Japan's Abe 'looks like a lame duck' as his government comes under fire for its coronavirus response
- Japan's Prime Minister Shinzo Abe "looks like a lame duck" as public criticism of his administration's response to the coronavirus outbreak mounts, says Teneo Intelligence's Tobias Harris.
- 55% of respondents in a recent Nikkei/TV Tokyo poll said they do not have a favorable view of the Japanese government's handling of the coronavirus outbreak.
- All that comes as the Japanese economy — already hit from a plunge in consumer spending following a hike in the consumption tax last October — has been dealt a major blow from the coronavirus outbreak.
Japan's Prime Minister Shinzo Abe "looks like a lame duck" as public criticism of his administration's response to the coronavirus outbreak mounts, according to Tobias Harris, Japan analyst at Teneo Intelligence.
"Despite an effective response compared with many other countries Abe hasn't been rewarded with higher approval ratings, and has in fact been falling," Harris told CNBC in an email.
Those comments came on the back of a recent Nikkei/TV Tokyo poll where 55% of respondents said they do not have a favorable view of the Japanese government's handling of the coronavirus outbreak. As of 12:00 local time on May 18, Japan had confirmed 16,305 cases and seen 749 deaths, according to the country's Ministry of Health, Labour and Welfare.
Harris said part of the reason for the decline in Abe's approval ratings has been due to the perception that he reacted "too slowly to the pandemic."
Unlike its peers in the region, Japan initially resisted declaring a nationwide state of emergency until the middle of April, when it reportedly had more than 9,000 infections and nearly 200 deaths in the country.
To exacerbate matters, Harris said public discontent has also increasingly been fueled by the Japanese government's push to extend the retirement age for prosecutors from 63 to 65.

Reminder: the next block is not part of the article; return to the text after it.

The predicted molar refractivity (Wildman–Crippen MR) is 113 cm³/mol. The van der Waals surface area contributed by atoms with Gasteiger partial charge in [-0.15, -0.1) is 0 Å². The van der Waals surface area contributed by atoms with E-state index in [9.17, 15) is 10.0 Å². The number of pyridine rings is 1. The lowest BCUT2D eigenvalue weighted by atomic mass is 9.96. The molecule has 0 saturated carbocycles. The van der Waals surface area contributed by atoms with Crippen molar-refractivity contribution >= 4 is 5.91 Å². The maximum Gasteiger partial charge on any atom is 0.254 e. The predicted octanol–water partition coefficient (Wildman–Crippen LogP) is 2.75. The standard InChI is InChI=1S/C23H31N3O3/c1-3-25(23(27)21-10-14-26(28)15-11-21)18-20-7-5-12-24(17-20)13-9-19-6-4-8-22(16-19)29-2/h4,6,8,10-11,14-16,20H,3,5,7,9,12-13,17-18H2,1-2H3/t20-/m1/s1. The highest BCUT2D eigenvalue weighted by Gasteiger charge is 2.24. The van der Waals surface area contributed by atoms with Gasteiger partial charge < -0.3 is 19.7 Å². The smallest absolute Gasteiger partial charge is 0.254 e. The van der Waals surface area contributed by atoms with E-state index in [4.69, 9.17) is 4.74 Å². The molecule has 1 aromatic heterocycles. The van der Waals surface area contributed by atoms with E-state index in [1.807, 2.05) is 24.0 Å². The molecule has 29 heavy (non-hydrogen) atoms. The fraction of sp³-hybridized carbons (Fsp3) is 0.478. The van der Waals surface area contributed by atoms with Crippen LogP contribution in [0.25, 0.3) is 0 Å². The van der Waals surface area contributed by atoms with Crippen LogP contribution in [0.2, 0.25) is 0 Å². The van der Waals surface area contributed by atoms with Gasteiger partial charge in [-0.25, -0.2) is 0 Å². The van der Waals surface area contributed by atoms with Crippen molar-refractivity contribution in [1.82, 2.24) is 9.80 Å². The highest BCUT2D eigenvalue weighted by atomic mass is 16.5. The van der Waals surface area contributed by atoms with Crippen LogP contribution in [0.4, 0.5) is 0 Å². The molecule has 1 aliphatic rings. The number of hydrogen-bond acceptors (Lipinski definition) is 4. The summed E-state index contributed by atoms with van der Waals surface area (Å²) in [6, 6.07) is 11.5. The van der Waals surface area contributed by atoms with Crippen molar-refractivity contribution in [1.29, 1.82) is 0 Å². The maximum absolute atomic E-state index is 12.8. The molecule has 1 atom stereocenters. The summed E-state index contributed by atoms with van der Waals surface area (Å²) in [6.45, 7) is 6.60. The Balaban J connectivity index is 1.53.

Critics of the proposed change have raised concerns over its potential damage to the fairness of the country's judicial system as it allows the administration to decide which prosecutors can prolong their stay in office, according to local news agency Kyodo News.
For his part, Harris said the move by the Japanese government has been perceived as "a naked power grab and is widely unpopular."
All that comes as the Japanese economy — already hit from a plunge in consumer spending following a hike in the consumption tax last October — has been dealt a major blow from the coronavirus outbreak.
The Japanese economy contracted at an annualized rate of 3.4% in January-March, according to data released Monday by the country's Cabinet Office. That was less than a median estimate of a 4.6% decline by economists in a Reuters poll.
Still, that marked the second straight quarter of contraction, meeting the technical definition of a recession — Japan's first since the second half of 2015 — according to Reuters.
And the data is set to look worse, according to multiple economists.
Credit Suisse Japan Chief Economist Hiromichi Shirakawa told CNBC's "Squawk Box Asia" on Monday that the firm expects a 10% quarter-on-quarter contraction in the second quarter, while Bank of America Global Research's Izumi Devalier expects a plunge of 20% at an annualized rate for that period.
"In terms of the GDP numbers, unfortunately, the worse is yet to come," Devalier, who is head of Japan economics at Bank of America Global Research, told CNBC's "Street Signs" on Monday.
"It's very important to be clear about what this first quarter GDP shows," Devalier said. "Japan really didn't start tightening the restrictions on service sector activity and we really didn't see that decline in mobility until April, when the government declared a state of emergency."
"In some ways, it does capture that decline in consumption that began in March but the worse is gonna come in April," she said.